TrueFire Course Blogs are created by students who post summaries of their learning experience as they work through a particular TrueFire course. While an individual student starts and then leads a Course Blog, many other students join in the process. Participating students post additional information related to the course, which extends the overall educational quality of the learning experience. The following is an excerpt from the course blog by Wolfboy1 from the TrueFire Forum on Joe Deloro’s Blues Rock Road Trip:

Well, we’re off on a road trip!

When I got this course I was really interested to take a look at some “roots” rock and roll — the bedrock players, so to speak (and no, I don’t mean the Flintstones), from early icons like Bo Diddley and Chuck Berry  to later blues-fused heros like Hendrix, Clapton, Page, Richards, and Beck. Plus, I figured this course would have a strong rhythm component. I was influenced by the old Sarge Chris Buono back in SWAT Camp, and I added Road Trip and Road Trip 2 around the same time.

I love Chuck Berry, and that’s right where we start off in this one: a standard 4-part lesson on Chuck’s style, with two rhythm and two lead lessons that are very Berry. Joe starts off referring to Chuck’s Chess Records days and how the Chicago record label had backing blues musicians playing a shuffle behind Chuck’s rhythm guitar, which he played more or less straight. Listed to the difference when Joe plays them. You gotta to know the blues shuffle…it’s fundamental.

As the Rock and Roll Hall of Fame puts it, “While no individual can be said to have invented rock and roll, Chuck Berry comes the closest of any single figure to being the one who put all the essential pieces together.” Chuck Berry was born in Missouri in 1926. By age 22 he’d spent several years in jail, gotten married, and worked as a factory worker, janitor and beautician. In early 1953 he started playing with Johnnie Johnson’s Trio, covering Nat “King” Cole and Muddy Waters and mixing it up with some country or hillbilly songs.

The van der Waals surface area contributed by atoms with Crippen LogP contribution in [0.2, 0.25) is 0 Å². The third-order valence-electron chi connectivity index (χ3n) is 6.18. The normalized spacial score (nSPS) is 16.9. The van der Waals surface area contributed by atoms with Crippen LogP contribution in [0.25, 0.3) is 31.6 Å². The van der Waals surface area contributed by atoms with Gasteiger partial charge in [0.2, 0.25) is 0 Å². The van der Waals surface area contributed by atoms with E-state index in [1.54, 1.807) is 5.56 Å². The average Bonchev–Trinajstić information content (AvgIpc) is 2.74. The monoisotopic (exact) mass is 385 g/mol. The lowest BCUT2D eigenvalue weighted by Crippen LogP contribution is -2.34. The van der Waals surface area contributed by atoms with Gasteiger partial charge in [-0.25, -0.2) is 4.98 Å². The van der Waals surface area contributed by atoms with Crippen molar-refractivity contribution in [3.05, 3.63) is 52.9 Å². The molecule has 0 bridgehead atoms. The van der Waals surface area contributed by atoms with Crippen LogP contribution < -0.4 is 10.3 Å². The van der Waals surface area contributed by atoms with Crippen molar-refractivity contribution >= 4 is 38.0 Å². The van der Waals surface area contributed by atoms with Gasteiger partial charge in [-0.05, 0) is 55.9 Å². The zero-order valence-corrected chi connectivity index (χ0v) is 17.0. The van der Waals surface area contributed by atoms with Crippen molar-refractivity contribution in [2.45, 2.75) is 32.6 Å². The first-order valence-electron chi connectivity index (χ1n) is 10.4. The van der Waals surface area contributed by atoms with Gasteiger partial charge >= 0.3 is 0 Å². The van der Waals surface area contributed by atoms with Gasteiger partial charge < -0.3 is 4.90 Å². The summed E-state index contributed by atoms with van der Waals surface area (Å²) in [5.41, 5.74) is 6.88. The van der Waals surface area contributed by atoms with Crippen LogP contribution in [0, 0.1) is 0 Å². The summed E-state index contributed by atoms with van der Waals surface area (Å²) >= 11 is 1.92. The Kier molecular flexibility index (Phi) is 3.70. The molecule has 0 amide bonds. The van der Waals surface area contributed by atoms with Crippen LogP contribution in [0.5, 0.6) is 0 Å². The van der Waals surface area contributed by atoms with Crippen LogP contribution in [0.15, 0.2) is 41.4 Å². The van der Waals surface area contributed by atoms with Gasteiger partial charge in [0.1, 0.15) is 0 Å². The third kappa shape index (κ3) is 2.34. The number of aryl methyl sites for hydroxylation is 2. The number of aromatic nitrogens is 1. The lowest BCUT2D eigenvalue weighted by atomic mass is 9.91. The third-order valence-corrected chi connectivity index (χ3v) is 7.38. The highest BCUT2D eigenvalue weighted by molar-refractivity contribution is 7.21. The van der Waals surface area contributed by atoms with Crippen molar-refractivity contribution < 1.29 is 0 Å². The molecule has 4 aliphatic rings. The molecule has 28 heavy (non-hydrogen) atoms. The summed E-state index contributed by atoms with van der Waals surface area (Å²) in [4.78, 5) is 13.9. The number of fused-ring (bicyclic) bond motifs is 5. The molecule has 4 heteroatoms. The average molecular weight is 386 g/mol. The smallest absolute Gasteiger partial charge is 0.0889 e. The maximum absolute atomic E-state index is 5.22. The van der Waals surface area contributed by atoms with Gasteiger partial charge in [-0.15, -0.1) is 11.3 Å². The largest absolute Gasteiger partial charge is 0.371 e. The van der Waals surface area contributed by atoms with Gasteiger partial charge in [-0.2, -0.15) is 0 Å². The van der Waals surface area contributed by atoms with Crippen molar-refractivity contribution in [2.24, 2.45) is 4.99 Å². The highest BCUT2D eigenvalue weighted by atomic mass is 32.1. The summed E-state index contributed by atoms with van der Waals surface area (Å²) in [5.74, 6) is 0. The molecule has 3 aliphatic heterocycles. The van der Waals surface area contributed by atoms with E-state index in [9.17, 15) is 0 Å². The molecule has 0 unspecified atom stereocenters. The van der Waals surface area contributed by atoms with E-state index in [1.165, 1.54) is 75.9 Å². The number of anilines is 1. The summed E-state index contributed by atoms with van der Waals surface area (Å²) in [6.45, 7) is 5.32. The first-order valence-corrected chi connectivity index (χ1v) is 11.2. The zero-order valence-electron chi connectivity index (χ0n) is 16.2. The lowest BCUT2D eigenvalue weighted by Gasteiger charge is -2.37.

“Listening to Nat Cole prompted me to sing sentimental songs with distinct diction,” Berry once said. “The songs of Muddy Waters impelled me to deliver the down-home blues in the language they came from. When I played hillbilly songs, I stressed my diction so that it was harder and whiter. All in all, it was my intention to hold both the black and the white clientele by voicing the different kinds of songs in their customary tongues.”

Chess RecordsIn 1955 the band traveled to Chicago and Berry began stealing the limelight with his outlandish showmanship. Around this time he came to the attention of Muddy Waters, who suggested Chuck contact Leonard Chess of Chess Records, the label that Waters had recorded with throughout his career. Leonard was concerned about the decline in the popularity of Chicago blues and was beginning to look elsewhere for the next big thing.

Berry’s first track with Chess was “Maybellene,” a reworking of a classic country & western hit, released in August 1955. The song went to #5 and in doing so changed the course of music history. The song was significant not just because its musical style hinted at the rock and roll that was to follow, but also because it signaled the start of “black” music gaining widespread popularity with mainstream, young, white America.

In the Road Trip course introduction, Joe refers to the rhythms from “Johnny B. Goode” and “Roll Over Beethoven.” Here they are:

Johnny B. Goode
With Commentary:

With Go-Go Dancers:

Early 90s?

Roll Over Beethoven
Early On:

From 1972 (nice sideburns!):

50 Years Later (wearing down):

Wolfboy1 – Blues Rock Road Trip course blog – examining the history and technique behind Joe Deloro’s great blues-rock course.